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Oil prices rally back on Wednesday to nearly 4-year highs despite biggest weekly U.S. crude supply rise of the year

By Mayra P. Saefong

SAN FRANCISCO
Petroleumworld 10 04 2018

Oil futures rallied on Wednesday as reported declines in Iranian exports due to pending U.S. oil sanctions and uncertainty surrounding the ability of other major oil producers to make up for the loss, lifted U.S. and global prices back to nearly four-year highs.

The strong gains came despite data from the U.S. government which revealed the largest weekly rise of the year in U.S. crude inventories.

“The market is having problems reconciling the supply risk from Iran and questions about how much Saudis will pump and a bearish report,” James Williams, energy economist at WTRG Economics, told MarketWatch.

“It's like the traders are on two sides of the conference table, with one group saying look at the bearish report and the other saying it was just one week's numbers, and the Iran and Saudi uncertainty remains,” he said. “If the Saudis spike production up then a lot of spare capacity disappears and low spare capacity means greater risk.”

“You need an image of Doctor Dolittle's pushmi-pullyu ,” he added, referring to a fictional animal from the 1960s movie—a llama with two heads on opposite sides of its body.

‘It's like the traders are on two sides of the conference table, with one group saying look at the bearish report and the other saying it was just one week's numbers, and the Iran and Saudi uncertainty remains.' James Williams, WTRG Economics

November West Texas Intermediate crude CLX8, -0.25% the U.S. benchmark contract, added $1.18, or 1.6%, to settle at $76.41 a barrel on the New York Mercantile Exchange, but had dropped near the day's low of $74.30 immediately after the supply data.

December Brent LCOZ8, +1.53% rose $1.49, or 1.8%, to $86.29 a barrel on the ICE Futures Europe exchange after tapping lows near $84.

Both benchmark contracts marked their highest settlements since late 2014.

The Energy Information Administration reported Wednesday that domestic crude supplies surged by 8 million barrels for the week ended Sept. 28—the largest weekly climb year to date.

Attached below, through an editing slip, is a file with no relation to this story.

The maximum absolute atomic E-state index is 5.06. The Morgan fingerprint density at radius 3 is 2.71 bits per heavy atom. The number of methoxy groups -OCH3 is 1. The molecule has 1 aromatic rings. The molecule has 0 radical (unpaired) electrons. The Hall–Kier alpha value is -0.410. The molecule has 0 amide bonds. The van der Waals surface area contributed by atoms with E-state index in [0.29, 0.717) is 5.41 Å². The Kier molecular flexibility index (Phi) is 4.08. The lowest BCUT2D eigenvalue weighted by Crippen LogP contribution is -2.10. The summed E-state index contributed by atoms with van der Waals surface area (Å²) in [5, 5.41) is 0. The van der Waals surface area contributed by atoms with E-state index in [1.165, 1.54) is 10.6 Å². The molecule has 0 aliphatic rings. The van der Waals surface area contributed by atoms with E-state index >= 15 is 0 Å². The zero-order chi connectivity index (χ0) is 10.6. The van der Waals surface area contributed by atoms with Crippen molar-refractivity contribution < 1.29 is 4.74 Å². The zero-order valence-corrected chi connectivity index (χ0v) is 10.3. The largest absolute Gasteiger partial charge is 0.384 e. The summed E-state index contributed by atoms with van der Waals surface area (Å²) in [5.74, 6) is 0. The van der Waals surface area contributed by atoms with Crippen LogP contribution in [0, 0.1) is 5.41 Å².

“The 8 million-barrel build in crude was due to a 917,000 [barrel per day] drop in exports, aided by a 163,000 b/d increase in imports,” said Williams.

The previous week's increase of 1.9 million barrels in crude stocks had followed five consecutive weeks of declines. Analysts surveyed by S&P Global Platts had forecast a rise of 2.76 million barrels, while the American Petroleum Institute on Tuesday reported a climb of 907,000 barrels in crude stockpiles.

Gasoline stockpiles fell by 500,000 barrels last week, while distillate stockpiles declined by 1.8 million barrels, according to the EIA. The S&P Global Platts survey had shown expectations for supply declines of 672,000 barrels in gasoline and 1.83 million barrels in distillates.

Prices for petroleum futures climbed along with oil Wednesday. November gasoline RBX8, -0.36% rose 0.5% to $2.138 a gallon and November heating oil HOX8, -0.23% settled at $2.437 a gallon, up 1.2%.

“The only thing keeping crude from a large move down is the upcoming Iran sanctions, which are going to be implemented in November,” said Tariq Zahir, managing member at Tyche Capital Advisors.

The Trump administration's decision to pull out of a 2015 international agreement to curb Iran's nuclear program, and a reimposition of economic sanctions on the third-largest producer of crude—set to kick in next month—has helped to drive oil prices higher because the Organization of the Petroleum Exporting Countries isn't expected to be able to match the country's lost output.

In a further escalation of relations with Iran, U.S. Secretary of State Mike Pompeo announced Wednesday that the U.S. is terminating the 1955 Treaty of Amity, after a United Nations court said the treaty prevented the U.S. from imposing sanctions that affect humanitarian aid.

Elsewhere in energy trading, natural-gas prices tallied a third straight session climb—again settling at their highest since January.

“Hot temperatures leading to higher-than-normal air conditioning use for this time of year is helping drive this week's rally,” said Tyler Richey, co-editor of the Sevens Report. “This breakout has been a long time in the making as inventories remain notably below their five-year and one-year averages.”

November natural gas NGX18, +0.34%  added 2% to $3.23 per million British thermal units.

________________________

Story by Mayra P. Saefong from MarketWatch.

marketwatch.com
10 03 2018 19:19GMT

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